12×12 blue fabric quilt challenge #5

My Art2quilt group won $50 for an admission of an interpretation of Lillie’s in the 2017 Kaleidoscope show.

They took home $50 for the prize. I wasn’t part of the group at the time.

The group then took the prize money and bought $50 of umbre blue fabric for the 12×12 quilt challenge. It’s a beautiful piece of fabric and I was excited to choose a subject for this blue fabric. It is a very beautiful piece of fabric that reminded me of the sky, so I thought I would make it part of the background as the sky. Now the challenge became what to make in the foreground.

I have wanted to make a quilt of a jack rabbit ever since I saw the biggest jack rabbit in my life while traveling in Patagonia. This jack rabbit was bigger than my dog and she weighs 33 pounds! I truly believe that it could have been a jack-a-lope. But I digress.

I found the cutest picture of a jack rabbit online (Pinterest) and based my quilt around that ⬇️

Isn’t he just adorable! So off I went making my pattern and cutting, fusing, and gluing .

I love flowers of all sorts. I have a personal library of photos I have taken of just flowers during my travels 💐 🍎🌺🌸🌹🌷🌼🌻 For this 12 x 12 “challenge I thought I would KISS (keep it simple, stupid) it.

I used a zig zag stitch for the stems and using black thread, I free-motion quilted the pattern onto the flowers. I did this part of the work before I added the layers of quilting. I don’t know why I decided to do it this way, but for some reason I didn’t want all that thread work showing on the back of the final piece. In the end, I don’t think it really matters.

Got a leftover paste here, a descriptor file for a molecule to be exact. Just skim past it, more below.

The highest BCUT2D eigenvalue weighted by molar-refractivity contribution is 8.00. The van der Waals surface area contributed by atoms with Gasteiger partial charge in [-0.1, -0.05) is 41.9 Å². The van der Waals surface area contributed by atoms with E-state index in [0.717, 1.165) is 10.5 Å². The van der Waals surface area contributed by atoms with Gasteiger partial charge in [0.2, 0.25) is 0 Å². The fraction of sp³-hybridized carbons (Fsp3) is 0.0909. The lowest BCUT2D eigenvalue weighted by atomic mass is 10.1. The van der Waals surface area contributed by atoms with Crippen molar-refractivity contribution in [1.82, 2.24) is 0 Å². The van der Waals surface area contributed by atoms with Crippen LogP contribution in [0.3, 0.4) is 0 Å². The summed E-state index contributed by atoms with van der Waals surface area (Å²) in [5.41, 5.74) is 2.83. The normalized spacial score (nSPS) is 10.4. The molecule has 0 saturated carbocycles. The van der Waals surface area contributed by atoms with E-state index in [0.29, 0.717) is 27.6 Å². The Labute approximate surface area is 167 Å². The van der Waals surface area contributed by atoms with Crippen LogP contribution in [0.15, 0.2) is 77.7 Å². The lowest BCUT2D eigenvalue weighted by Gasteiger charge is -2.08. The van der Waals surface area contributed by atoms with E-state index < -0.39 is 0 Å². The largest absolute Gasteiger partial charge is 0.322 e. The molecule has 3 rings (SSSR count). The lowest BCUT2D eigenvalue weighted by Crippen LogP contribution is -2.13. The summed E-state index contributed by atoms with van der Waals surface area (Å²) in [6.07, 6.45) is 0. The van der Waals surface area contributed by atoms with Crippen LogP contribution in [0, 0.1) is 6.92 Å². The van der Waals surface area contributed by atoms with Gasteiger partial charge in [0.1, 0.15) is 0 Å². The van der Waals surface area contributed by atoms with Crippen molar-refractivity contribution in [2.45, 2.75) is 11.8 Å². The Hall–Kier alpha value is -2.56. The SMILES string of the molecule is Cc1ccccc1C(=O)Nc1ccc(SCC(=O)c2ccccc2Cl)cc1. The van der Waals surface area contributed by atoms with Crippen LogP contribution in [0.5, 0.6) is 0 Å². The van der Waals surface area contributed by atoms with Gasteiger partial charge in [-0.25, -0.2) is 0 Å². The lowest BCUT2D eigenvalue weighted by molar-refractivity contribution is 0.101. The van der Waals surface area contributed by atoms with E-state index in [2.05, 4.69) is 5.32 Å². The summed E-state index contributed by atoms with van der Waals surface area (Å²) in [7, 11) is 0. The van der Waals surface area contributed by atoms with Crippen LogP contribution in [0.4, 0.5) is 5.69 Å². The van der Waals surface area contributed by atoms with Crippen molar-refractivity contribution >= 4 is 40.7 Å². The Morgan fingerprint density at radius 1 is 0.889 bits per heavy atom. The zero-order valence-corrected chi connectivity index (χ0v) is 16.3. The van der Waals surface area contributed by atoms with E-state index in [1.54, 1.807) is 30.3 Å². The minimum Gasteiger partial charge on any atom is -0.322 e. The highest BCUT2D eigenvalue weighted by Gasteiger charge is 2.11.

I decided to keep realistic colors with the rabbit and found four shades of browns in my growing fabric stash. I spent some time with the eye trying to get it to look realistic. I’m not very good with drawing, but I try my best. I think that layering fabric is easier than drawing ✍️.

The blade of grass in his mouth isn’t sewn in yet. I’m doing that last due to the sewing I have to do underneath it.

So here is the final piece. It’s sandwiched with a thin cotton batting. Not bad, I think. You can see that the same blue ombré fabric I used for the background I used for the binding. (2″ sash for 1/4 inch binding). I love how the ombré blended all the way around this piece. I continue using the black thread for the line drawing on the rabbit. I thought it made it look more storybook this way.

Overall, I’m pretty happy with this.

When my kids were little we had a black and white rabbit we kept in a cage on my clothes dryer. We would take him out and he would hop around, chew on wires, scare the dogs. On nice summer days we would take him outside. He liked to be held, but you had to hold him with a firm grip, he liked the security. We called him Bunny. So, in honor of that little rabbit, long ago past , I shall call this piece Bunny. 🐰

Stained glass: 12×12 quilt challenge #4

My next quilt challenge was inspired by Anna Faustino’s book, Simply Stunning Seamless Quilts ⬇️

In her book she describes three different methods to create your stained glass quilt. For my quilt I decided to go with the tulle method.

The first step is to come up with a pattern you want to use. The book has patterns to work with too, but they were too big for my needs.

Since it’s summer time and I have at least six hummingbird couples coming to my feeders this year I decided I wanted a hummingbird quilt. After drawing the hummingbird onto my fusible webbing I started cutting the pieces out. ⬇️ The book tells you to use an Exacto knife, which I did use initially, but I felt I had better control with the smaller pieces using my small fabric scissors ✂️

I should also mention to make sure you use a good quality fabric when cutting small pieces, otherwise you have nothing but frayed pieces. (Lesson learned 🙄)

Using tweezers to separate the small pieces from the paper fusible webbing I laid the pieces onto my background fabric. Anna Faustino uses hand dyed fabrics for this part. Since I don’t have any, I found this piece of dyed fabric at Joanne Fabric. I think for future stained glass quilts I’ll try hand dyeing my fabric.